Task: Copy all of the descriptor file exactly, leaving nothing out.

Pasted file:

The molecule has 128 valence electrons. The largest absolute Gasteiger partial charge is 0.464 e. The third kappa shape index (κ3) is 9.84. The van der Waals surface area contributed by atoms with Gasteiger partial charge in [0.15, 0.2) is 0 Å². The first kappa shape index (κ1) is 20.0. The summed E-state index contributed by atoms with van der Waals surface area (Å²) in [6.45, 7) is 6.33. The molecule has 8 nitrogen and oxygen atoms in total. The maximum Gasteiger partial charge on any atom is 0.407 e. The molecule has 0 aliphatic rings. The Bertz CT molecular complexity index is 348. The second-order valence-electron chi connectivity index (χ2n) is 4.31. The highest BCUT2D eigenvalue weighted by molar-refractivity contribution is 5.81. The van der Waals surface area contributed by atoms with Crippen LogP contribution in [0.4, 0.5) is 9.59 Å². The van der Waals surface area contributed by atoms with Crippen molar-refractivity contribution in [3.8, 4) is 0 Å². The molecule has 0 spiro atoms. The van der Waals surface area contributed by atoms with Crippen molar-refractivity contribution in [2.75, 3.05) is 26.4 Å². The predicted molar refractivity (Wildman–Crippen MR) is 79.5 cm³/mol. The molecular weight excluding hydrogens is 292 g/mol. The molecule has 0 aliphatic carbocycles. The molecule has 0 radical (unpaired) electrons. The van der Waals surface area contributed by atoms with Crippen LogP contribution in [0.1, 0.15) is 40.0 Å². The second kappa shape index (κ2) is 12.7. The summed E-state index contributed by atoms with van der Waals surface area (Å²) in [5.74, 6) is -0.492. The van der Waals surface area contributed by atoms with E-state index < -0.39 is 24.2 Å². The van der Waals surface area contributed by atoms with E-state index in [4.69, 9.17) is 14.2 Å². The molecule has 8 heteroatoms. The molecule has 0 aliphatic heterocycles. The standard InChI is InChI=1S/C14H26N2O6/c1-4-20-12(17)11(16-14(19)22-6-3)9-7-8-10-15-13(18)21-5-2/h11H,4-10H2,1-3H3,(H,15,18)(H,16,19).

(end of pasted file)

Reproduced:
The molecule has 128 valence electrons. The largest absolute Gasteiger partial charge is 0.464 e. The third kappa shape index (κ3) is 9.84. The van der Waals surface area contributed by atoms with Gasteiger partial charge in [0.15, 0.2) is 0 Å². The first kappa shape index (κ1) is 20.0. The summed E-state index contributed by atoms with van der Waals surface area (Å²) in [6.45, 7) is 6.33. The molecule has 8 nitrogen and oxygen atoms in total. The maximum Gasteiger partial charge on any atom is 0.407 e. The molecule has 0 aliphatic rings. The Bertz CT molecular complexity index is 348. The second-order valence-electron chi connectivity index (χ2n) is 4.31. The highest BCUT2D eigenvalue weighted by molar-refractivity contribution is 5.81. The van der Waals surface area contributed by atoms with Crippen LogP contribution in [0.4, 0.5) is 9.59 Å². The van der Waals surface area contributed by atoms with Crippen molar-refractivity contribution in [3.8, 4) is 0 Å². The molecule has 0 spiro atoms. The van der Waals surface area contributed by atoms with Crippen molar-refractivity contribution in [2.75, 3.05) is 26.4 Å². The predicted molar refractivity (Wildman–Crippen MR) is 79.5 cm³/mol. The molecular weight excluding hydrogens is 292 g/mol. The molecule has 0 aliphatic carbocycles. The molecule has 0 radical (unpaired) electrons. The van der Waals surface area contributed by atoms with Crippen LogP contribution in [0.1, 0.15) is 40.0 Å². The second kappa shape index (κ2) is 12.7. The summed E-state index contributed by atoms with van der Waals surface area (Å²) in [5.74, 6) is -0.492. The van der Waals surface area contributed by atoms with E-state index < -0.39 is 24.2 Å². The van der Waals surface area contributed by atoms with E-state index in [4.69, 9.17) is 14.2 Å². The molecule has 8 heteroatoms. The molecule has 0 aliphatic heterocycles. The standard InChI is InChI=1S/C14H26N2O6/c1-4-20-12(17)11(16-14(19)22-6-3)9-7-8-10-15-13(18)21-5-2/h11H,4-10H2,1-3H3,(H,15,18)(H,16,19).